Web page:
Wednesday, January 26, 2011

The Importance of Being Earnest (Roundabout Theatre Company)

By Harry Forbes

Brian Bedford’s production of Oscar Wilde’s most enduring play is a winner in all departments, and ranks as one of the work's most satisfying revivals in recent times. I don’t believe I’ve ever seen a finer production. Don’t be tempted to dismiss the Roundabout’s staging as just “another ‘Earnest,’” for it is one of the first order, a delight from start to finish.

Desmond Heeley’s sumptuous sets and costumes signal a classy production, as indeed it is, with the cast to a person matching the visual delights.

Bedford himself is a delicious Lady Bracknell, playing it straight (as it were) with dry, understated readings that owe nothing to Edith Evans indelible portrayal immortalized in the classic film. His exclamation about the handbag, and his accusatory call for “Prism” are all his own, and as rib-tickling funny as they’ve ever been.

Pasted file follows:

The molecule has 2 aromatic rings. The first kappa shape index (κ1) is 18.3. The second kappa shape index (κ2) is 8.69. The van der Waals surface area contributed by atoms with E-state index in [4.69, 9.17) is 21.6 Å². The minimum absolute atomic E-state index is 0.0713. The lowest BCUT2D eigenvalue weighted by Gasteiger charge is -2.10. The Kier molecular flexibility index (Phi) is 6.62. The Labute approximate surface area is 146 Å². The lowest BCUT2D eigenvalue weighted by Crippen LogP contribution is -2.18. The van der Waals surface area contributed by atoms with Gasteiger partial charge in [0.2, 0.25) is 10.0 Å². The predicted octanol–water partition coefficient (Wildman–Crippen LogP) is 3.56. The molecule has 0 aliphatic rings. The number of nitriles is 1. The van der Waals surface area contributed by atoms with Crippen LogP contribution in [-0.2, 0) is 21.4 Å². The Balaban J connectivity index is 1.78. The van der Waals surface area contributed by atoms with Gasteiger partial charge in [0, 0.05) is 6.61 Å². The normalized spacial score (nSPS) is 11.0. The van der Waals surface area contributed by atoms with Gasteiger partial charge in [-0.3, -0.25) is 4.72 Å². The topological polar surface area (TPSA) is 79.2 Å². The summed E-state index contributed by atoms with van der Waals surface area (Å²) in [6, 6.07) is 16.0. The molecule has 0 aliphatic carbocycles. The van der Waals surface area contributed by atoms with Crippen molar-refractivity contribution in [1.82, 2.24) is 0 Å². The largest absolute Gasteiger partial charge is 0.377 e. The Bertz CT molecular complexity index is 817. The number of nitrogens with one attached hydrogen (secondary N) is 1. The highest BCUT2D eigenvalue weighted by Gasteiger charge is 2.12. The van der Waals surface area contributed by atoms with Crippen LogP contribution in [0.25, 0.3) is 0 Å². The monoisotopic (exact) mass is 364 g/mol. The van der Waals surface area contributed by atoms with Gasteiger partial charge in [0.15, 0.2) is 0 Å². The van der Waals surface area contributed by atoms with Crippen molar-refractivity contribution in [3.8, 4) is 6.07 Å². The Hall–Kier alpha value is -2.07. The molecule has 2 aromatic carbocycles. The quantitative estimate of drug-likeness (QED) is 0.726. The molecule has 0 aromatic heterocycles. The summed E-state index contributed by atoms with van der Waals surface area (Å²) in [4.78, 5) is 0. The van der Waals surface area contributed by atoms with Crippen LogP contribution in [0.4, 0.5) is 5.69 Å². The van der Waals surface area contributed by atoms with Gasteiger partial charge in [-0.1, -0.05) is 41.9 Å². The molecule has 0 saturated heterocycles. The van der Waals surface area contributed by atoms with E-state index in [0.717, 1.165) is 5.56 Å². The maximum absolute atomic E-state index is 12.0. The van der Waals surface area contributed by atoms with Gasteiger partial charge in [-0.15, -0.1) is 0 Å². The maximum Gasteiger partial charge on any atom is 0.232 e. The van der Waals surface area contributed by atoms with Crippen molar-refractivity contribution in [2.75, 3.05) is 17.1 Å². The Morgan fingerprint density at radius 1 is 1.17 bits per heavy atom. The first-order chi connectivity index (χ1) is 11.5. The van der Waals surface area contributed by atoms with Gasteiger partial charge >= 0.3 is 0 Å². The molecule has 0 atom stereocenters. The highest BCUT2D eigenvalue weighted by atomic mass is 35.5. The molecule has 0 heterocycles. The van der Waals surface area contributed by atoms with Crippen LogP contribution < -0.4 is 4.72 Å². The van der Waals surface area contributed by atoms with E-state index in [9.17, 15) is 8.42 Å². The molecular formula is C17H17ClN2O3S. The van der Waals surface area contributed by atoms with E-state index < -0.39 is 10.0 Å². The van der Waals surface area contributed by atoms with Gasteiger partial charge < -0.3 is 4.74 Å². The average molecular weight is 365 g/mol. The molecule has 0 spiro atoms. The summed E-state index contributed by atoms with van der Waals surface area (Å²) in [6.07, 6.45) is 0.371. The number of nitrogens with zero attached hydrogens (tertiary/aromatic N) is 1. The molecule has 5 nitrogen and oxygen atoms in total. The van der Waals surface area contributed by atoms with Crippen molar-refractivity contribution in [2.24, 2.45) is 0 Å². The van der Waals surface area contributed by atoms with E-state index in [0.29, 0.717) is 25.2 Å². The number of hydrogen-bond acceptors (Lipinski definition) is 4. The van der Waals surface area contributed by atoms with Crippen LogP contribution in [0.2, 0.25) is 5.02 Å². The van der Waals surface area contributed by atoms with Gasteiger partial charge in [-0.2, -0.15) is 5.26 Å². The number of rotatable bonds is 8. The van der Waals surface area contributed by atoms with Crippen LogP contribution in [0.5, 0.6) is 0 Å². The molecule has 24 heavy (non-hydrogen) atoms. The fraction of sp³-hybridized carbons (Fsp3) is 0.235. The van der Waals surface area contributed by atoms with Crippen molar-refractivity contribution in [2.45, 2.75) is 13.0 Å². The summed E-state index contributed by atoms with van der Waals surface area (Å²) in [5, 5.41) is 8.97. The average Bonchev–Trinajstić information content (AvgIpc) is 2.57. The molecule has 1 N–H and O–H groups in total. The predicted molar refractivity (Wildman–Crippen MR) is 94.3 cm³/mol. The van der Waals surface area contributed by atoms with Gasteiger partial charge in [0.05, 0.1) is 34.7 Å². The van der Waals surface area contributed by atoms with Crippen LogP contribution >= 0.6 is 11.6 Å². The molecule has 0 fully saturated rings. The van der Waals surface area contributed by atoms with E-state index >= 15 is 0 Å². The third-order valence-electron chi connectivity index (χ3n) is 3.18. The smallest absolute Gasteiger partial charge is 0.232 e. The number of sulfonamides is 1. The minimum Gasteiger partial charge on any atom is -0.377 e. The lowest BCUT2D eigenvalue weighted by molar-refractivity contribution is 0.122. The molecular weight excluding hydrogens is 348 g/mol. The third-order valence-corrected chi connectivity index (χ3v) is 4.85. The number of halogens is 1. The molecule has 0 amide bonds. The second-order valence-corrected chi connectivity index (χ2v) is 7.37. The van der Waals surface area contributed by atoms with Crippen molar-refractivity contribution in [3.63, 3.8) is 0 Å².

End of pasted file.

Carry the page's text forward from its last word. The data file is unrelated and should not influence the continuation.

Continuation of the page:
The incredibly versatile Santino Fontana, happily recovered from the injury that necessitated his dropping out of “A View from the Bridge” during previews, make a delightfully campy Algernon, the polar opposite of his Drama Desk-winning turn in "Brighton Beach Memoirs."

David Furr as his older friend Jack, who falls for Algernon’s ward Cecily, is well contrasted, a straight man to the impish Algy, but every bit as much the mischievous bachelor.

Sara Topham and Charlotte Parry as Gwendolen and Cecily respectively, the former grandly arch, the latter not half so demure as her tutor Miss Prism thinks. Their second act bitch fest with each thinking she is courting the same man, as the men have each claimed to be called Ernest, is played to the hilt.

Dana Ivey as Cecily’s not-so-prim tutor with a romantic hankering for the Rev. Chasuble played by Paxton Whitehead as the clueless Rev. Chasuble also offer gems of characterization.

Bedford directs the whole with just the right tone of absolute sincerity, as it should be, with the comedy emerging all the droller for it.

(American Airlines Theatre, 227 W. 42nd St., 212-719-1300 or

Tuesday, January 25, 2011

The Company Men (The Weinstein Company)

Ben Affleck, Tommy Lee Jones, Chris Cooper, and Kevin Costner head a solid cast in a film that powerfully conveys the devastating effects of layoffs in today's depressed economy, written and directed with intelligence and sensitivity by ER's John Wells.

Read my review for America here.

(Rated R by the MPAA for language and brief nudity.)